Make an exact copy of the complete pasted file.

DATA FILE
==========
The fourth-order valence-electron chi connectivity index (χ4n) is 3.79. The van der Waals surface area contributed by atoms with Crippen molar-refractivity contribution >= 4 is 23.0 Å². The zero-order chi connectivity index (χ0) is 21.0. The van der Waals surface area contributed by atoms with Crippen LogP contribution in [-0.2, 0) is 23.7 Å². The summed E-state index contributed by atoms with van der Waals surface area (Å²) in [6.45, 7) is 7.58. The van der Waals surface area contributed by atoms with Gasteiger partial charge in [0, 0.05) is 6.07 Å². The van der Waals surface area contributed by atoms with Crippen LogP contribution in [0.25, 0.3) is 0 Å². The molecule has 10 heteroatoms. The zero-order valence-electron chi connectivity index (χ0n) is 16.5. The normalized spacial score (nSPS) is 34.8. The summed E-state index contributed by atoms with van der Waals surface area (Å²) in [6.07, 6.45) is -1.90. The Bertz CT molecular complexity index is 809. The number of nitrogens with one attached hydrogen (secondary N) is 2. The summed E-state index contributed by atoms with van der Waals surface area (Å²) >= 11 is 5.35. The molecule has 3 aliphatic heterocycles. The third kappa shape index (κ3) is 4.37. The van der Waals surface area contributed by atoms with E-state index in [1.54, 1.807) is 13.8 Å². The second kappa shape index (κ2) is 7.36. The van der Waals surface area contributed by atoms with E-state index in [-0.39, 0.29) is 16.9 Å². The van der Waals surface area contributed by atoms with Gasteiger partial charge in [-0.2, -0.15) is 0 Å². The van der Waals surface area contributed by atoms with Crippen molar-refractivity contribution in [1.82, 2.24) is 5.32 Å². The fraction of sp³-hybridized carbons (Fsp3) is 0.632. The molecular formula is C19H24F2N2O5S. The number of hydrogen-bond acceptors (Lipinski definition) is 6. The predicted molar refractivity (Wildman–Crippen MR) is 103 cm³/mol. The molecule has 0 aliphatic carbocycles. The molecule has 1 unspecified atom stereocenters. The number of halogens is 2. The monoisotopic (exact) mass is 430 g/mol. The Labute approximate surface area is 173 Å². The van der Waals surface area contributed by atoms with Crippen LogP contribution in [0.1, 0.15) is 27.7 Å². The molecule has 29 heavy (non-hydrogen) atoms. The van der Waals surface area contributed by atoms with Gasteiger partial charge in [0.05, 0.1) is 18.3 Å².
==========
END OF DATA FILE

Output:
The fourth-order valence-electron chi connectivity index (χ4n) is 3.79. The van der Waals surface area contributed by atoms with Crippen molar-refractivity contribution >= 4 is 23.0 Å². The zero-order chi connectivity index (χ0) is 21.0. The van der Waals surface area contributed by atoms with Crippen LogP contribution in [-0.2, 0) is 23.7 Å². The summed E-state index contributed by atoms with van der Waals surface area (Å²) in [6.45, 7) is 7.58. The van der Waals surface area contributed by atoms with Gasteiger partial charge in [0, 0.05) is 6.07 Å². The van der Waals surface area contributed by atoms with Crippen LogP contribution in [0.25, 0.3) is 0 Å². The molecule has 10 heteroatoms. The zero-order valence-electron chi connectivity index (χ0n) is 16.5. The normalized spacial score (nSPS) is 34.8. The summed E-state index contributed by atoms with van der Waals surface area (Å²) in [6.07, 6.45) is -1.90. The Bertz CT molecular complexity index is 809. The number of nitrogens with one attached hydrogen (secondary N) is 2. The summed E-state index contributed by atoms with van der Waals surface area (Å²) >= 11 is 5.35. The molecule has 3 aliphatic heterocycles. The third kappa shape index (κ3) is 4.37. The van der Waals surface area contributed by atoms with E-state index in [1.54, 1.807) is 13.8 Å². The second kappa shape index (κ2) is 7.36. The van der Waals surface area contributed by atoms with E-state index in [-0.39, 0.29) is 16.9 Å². The van der Waals surface area contributed by atoms with Gasteiger partial charge in [-0.2, -0.15) is 0 Å². The van der Waals surface area contributed by atoms with Crippen molar-refractivity contribution in [1.82, 2.24) is 5.32 Å². The fraction of sp³-hybridized carbons (Fsp3) is 0.632. The molecular formula is C19H24F2N2O5S. The number of hydrogen-bond acceptors (Lipinski definition) is 6. The predicted molar refractivity (Wildman–Crippen MR) is 103 cm³/mol. The molecule has 0 aliphatic carbocycles. The molecule has 1 unspecified atom stereocenters. The number of halogens is 2. The monoisotopic (exact) mass is 430 g/mol. The Labute approximate surface area is 173 Å². The van der Waals surface area contributed by atoms with Crippen LogP contribution in [0.1, 0.15) is 27.7 Å². The molecule has 29 heavy (non-hydrogen) atoms. The van der Waals surface area contributed by atoms with Gasteiger partial charge in [0.05, 0.1) is 18.3 Å².